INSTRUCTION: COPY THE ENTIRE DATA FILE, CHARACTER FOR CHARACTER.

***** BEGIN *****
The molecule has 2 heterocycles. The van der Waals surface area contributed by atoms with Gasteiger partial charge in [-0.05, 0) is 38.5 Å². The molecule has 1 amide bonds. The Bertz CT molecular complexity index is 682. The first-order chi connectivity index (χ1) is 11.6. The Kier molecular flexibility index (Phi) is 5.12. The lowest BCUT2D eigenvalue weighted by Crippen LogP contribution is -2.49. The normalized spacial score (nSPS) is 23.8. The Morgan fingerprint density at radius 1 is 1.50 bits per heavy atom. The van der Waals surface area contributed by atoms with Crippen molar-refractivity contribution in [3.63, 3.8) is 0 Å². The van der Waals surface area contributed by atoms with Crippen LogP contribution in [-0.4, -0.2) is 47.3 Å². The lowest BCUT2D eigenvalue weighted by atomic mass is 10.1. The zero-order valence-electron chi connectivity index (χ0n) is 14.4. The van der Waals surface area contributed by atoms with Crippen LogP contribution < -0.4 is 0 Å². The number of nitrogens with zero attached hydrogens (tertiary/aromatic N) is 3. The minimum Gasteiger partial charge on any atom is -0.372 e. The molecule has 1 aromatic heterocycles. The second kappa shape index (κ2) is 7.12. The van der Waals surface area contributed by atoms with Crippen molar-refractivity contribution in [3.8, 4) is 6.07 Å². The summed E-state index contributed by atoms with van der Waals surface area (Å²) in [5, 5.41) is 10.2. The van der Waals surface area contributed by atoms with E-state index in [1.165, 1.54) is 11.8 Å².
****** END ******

The molecule has 2 heterocycles. The van der Waals surface area contributed by atoms with Gasteiger partial charge in [-0.05, 0) is 38.5 Å². The molecule has 1 amide bonds. The Bertz CT molecular complexity index is 682. The first-order chi connectivity index (χ1) is 11.6. The Kier molecular flexibility index (Phi) is 5.12. The lowest BCUT2D eigenvalue weighted by Crippen LogP contribution is -2.49. The normalized spacial score (nSPS) is 23.8. The Morgan fingerprint density at radius 1 is 1.50 bits per heavy atom. The van der Waals surface area contributed by atoms with Crippen molar-refractivity contribution in [3.63, 3.8) is 0 Å². The van der Waals surface area contributed by atoms with Crippen LogP contribution in [-0.4, -0.2) is 47.3 Å². The lowest BCUT2D eigenvalue weighted by atomic mass is 10.1. The zero-order valence-electron chi connectivity index (χ0n) is 14.4. The van der Waals surface area contributed by atoms with Crippen LogP contribution < -0.4 is 0 Å². The number of nitrogens with zero attached hydrogens (tertiary/aromatic N) is 3. The minimum Gasteiger partial charge on any atom is -0.372 e. The molecule has 1 aromatic heterocycles. The second kappa shape index (κ2) is 7.12. The van der Waals surface area contributed by atoms with Crippen molar-refractivity contribution in [3.8, 4) is 6.07 Å². The summed E-state index contributed by atoms with van der Waals surface area (Å²) in [5, 5.41) is 10.2. The van der Waals surface area contributed by atoms with E-state index in [1.165, 1.54) is 11.8 Å².